A program to keep Carroll County students safer in cyberspace has begun to take shape, initiated by the state's attorney's office working with school and law-enforcement officials.
This year in Carroll, eight men from Virginia and other counties in Maryland have been arrested on charges that they traveled to meet fictitious 13-year-old girls whom they propositioned for sexual acts in Internet chat rooms. They instead met Cpl. Brad Brown, a Carroll sheriff's deputy assigned to the state police Computer Crimes Unit's Internet Crimes Against Children Task Force.
Brown will give a presentation on how to protect children online at 7 p.m. tomorrow at the Westminster High School auditorium.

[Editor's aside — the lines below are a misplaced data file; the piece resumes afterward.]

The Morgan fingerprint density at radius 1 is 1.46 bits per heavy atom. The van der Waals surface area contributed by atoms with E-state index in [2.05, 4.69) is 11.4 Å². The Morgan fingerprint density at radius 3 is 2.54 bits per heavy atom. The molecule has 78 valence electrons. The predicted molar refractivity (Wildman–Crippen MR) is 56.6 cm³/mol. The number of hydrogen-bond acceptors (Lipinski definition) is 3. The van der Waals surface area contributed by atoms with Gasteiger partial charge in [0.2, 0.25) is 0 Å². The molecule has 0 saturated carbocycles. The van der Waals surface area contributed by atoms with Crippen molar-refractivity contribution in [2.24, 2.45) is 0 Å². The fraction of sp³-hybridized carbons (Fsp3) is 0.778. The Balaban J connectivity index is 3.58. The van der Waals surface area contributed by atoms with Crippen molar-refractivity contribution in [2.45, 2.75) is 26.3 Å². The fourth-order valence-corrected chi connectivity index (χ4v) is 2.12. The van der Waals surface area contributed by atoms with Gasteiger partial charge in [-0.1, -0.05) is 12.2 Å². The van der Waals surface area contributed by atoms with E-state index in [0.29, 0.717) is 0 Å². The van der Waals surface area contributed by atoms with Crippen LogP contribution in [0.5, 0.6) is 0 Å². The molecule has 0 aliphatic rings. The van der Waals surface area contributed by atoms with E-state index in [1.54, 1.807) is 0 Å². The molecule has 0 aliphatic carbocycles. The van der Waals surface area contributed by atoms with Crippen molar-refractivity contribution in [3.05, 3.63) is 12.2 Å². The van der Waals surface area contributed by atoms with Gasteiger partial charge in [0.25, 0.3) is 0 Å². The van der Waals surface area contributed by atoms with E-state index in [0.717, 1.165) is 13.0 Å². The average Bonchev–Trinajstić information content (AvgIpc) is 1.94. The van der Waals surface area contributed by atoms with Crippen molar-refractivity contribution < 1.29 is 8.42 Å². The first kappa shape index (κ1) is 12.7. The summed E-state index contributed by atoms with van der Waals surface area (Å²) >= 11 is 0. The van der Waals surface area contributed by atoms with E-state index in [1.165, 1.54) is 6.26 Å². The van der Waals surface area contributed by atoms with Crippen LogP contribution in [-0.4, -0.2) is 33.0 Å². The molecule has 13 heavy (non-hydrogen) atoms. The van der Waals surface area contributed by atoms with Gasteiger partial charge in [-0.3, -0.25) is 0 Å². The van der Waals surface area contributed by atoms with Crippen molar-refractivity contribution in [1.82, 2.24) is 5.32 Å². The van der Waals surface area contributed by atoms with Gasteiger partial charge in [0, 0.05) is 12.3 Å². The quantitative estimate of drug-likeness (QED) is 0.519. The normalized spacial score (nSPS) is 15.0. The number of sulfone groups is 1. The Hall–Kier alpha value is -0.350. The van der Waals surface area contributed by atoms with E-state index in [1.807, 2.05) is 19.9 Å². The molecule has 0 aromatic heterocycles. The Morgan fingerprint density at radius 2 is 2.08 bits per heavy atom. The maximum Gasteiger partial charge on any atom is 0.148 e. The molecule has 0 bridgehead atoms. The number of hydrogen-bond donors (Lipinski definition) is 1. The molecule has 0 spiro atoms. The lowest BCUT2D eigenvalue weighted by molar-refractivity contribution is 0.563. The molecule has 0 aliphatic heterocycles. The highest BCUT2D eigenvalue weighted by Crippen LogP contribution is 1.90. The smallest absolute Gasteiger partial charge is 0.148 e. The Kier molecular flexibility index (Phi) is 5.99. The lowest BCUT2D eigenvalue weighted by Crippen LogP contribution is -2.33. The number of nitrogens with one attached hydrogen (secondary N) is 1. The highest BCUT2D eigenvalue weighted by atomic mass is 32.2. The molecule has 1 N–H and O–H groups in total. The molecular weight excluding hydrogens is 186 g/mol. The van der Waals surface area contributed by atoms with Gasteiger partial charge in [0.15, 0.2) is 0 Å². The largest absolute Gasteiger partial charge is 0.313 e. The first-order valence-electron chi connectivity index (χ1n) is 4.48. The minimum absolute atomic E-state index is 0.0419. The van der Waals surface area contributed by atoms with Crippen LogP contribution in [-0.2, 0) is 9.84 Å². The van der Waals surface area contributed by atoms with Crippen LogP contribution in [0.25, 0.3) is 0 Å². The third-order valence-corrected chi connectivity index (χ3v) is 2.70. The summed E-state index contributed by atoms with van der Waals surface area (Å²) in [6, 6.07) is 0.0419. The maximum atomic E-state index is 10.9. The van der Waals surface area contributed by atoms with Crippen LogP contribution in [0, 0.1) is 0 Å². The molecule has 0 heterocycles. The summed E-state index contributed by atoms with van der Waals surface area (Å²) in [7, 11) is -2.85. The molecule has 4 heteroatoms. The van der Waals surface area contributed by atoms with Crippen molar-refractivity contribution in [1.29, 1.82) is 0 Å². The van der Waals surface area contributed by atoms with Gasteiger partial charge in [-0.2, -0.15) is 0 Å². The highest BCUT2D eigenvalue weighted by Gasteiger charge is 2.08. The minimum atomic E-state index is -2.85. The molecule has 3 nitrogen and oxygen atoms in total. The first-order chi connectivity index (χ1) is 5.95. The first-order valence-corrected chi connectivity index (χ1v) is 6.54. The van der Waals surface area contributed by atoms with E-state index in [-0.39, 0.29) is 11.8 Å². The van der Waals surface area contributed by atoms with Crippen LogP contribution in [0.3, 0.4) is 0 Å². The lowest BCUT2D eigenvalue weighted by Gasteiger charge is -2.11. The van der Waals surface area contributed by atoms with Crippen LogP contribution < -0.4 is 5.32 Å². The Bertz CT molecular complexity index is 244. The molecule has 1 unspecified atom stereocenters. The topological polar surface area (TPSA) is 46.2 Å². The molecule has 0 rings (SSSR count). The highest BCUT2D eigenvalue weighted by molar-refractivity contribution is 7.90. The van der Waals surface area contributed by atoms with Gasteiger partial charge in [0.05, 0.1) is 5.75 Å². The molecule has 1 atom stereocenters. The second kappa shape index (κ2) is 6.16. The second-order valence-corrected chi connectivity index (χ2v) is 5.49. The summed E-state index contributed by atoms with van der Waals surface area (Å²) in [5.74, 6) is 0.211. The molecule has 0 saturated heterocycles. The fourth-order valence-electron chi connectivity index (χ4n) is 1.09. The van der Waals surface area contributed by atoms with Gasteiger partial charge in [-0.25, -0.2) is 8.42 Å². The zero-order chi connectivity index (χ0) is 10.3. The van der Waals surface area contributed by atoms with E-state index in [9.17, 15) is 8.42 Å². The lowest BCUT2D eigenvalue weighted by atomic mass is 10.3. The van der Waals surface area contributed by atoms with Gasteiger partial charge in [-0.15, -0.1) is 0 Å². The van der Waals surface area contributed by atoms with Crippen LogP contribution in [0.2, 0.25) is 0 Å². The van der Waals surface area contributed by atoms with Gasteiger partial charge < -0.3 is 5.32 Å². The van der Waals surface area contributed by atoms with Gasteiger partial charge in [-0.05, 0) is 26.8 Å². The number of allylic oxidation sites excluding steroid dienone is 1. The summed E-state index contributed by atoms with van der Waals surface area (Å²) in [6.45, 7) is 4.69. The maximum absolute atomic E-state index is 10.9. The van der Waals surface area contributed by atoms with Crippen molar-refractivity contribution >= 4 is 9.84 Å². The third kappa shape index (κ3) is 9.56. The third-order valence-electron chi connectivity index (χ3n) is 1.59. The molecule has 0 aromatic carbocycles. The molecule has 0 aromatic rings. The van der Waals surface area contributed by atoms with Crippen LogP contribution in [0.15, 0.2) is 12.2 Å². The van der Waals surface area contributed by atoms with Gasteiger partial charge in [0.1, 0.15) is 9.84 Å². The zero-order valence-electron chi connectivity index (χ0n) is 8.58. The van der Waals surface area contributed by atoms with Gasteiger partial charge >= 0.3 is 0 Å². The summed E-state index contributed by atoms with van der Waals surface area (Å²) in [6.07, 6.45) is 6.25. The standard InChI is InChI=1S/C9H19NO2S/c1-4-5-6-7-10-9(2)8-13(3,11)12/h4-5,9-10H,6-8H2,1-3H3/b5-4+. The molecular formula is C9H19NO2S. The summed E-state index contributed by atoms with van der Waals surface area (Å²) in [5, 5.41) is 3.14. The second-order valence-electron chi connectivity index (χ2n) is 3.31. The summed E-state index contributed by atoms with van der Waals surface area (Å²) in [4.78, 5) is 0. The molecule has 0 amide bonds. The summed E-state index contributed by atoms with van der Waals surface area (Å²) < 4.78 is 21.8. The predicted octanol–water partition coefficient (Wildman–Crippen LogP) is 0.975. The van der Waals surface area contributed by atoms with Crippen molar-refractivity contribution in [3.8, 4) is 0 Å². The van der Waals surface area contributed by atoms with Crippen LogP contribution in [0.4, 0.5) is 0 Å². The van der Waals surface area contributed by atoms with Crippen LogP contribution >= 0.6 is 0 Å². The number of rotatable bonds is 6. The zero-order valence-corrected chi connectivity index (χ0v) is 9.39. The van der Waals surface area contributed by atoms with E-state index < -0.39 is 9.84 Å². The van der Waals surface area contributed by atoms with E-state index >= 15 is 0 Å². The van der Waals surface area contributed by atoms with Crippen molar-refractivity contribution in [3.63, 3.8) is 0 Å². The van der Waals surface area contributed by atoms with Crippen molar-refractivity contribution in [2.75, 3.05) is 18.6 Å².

"I'd be happy if 100 people show up. That would be great," said Brown, who plans to give about a 20-minute talk and answer questions.
It was his task force that alerted Assistant State's Attorneys Natasha M. Byus and Amy L. Blank, of the county's Child Abuse-Sexual Assault unit, to a weeklong program for prosecutors from around the nation provided by the National Center for Missing and Exploited Children in Alexandria, Va.
They returned inspired to start a local program, Blank said. It seemed a logical step for the two, who are prosecuting the cases brought by the task force.
"I thought, 'Oh gosh, Carroll County needs to know about this,' " said Blank, a prosecutor since 2000 who volunteered in the CASA unit while in high school and college.